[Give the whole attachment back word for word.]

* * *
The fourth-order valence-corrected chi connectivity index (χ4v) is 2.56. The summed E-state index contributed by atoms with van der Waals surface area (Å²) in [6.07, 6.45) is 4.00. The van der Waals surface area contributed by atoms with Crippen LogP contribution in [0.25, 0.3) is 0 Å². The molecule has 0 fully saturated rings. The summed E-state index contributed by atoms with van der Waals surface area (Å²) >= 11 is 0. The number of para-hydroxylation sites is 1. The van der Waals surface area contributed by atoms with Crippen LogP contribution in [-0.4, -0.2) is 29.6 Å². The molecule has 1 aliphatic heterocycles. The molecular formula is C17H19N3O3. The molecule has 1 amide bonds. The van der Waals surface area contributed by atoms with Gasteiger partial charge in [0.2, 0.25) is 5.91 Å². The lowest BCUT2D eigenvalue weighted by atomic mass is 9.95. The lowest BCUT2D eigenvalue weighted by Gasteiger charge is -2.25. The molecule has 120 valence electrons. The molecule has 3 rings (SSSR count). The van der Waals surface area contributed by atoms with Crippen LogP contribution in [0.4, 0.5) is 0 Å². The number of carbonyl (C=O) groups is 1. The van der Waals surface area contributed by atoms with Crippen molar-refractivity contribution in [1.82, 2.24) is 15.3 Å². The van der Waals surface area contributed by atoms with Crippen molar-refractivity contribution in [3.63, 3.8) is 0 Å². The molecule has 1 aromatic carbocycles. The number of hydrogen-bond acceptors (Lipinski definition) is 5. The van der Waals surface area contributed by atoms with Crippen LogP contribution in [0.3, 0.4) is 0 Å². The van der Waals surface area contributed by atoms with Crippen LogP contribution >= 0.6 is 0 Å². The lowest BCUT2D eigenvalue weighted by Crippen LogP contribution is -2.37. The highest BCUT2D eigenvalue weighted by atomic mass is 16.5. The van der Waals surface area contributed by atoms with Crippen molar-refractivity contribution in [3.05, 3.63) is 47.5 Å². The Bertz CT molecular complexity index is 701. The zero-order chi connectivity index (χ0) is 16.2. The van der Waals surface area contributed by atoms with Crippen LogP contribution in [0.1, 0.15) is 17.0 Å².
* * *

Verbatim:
The fourth-order valence-corrected chi connectivity index (χ4v) is 2.56. The summed E-state index contributed by atoms with van der Waals surface area (Å²) in [6.07, 6.45) is 4.00. The van der Waals surface area contributed by atoms with Crippen LogP contribution in [0.25, 0.3) is 0 Å². The molecule has 0 fully saturated rings. The summed E-state index contributed by atoms with van der Waals surface area (Å²) >= 11 is 0. The number of para-hydroxylation sites is 1. The van der Waals surface area contributed by atoms with Crippen LogP contribution in [-0.4, -0.2) is 29.6 Å². The molecule has 1 aliphatic heterocycles. The molecular formula is C17H19N3O3. The molecule has 1 amide bonds. The van der Waals surface area contributed by atoms with Gasteiger partial charge in [0.2, 0.25) is 5.91 Å². The lowest BCUT2D eigenvalue weighted by atomic mass is 9.95. The lowest BCUT2D eigenvalue weighted by Gasteiger charge is -2.25. The molecule has 120 valence electrons. The molecule has 3 rings (SSSR count). The van der Waals surface area contributed by atoms with Crippen LogP contribution in [0.4, 0.5) is 0 Å². The number of carbonyl (C=O) groups is 1. The van der Waals surface area contributed by atoms with Crippen molar-refractivity contribution in [1.82, 2.24) is 15.3 Å². The van der Waals surface area contributed by atoms with Crippen molar-refractivity contribution in [3.63, 3.8) is 0 Å². The molecule has 1 aromatic carbocycles. The number of hydrogen-bond acceptors (Lipinski definition) is 5. The van der Waals surface area contributed by atoms with Crippen LogP contribution in [0.3, 0.4) is 0 Å². The van der Waals surface area contributed by atoms with Crippen LogP contribution >= 0.6 is 0 Å². The lowest BCUT2D eigenvalue weighted by Crippen LogP contribution is -2.37. The highest BCUT2D eigenvalue weighted by atomic mass is 16.5. The van der Waals surface area contributed by atoms with Crippen molar-refractivity contribution in [3.05, 3.63) is 47.5 Å². The Bertz CT molecular complexity index is 701. The zero-order chi connectivity index (χ0) is 16.2. The van der Waals surface area contributed by atoms with Crippen LogP contribution in [0.1, 0.15) is 17.0 Å².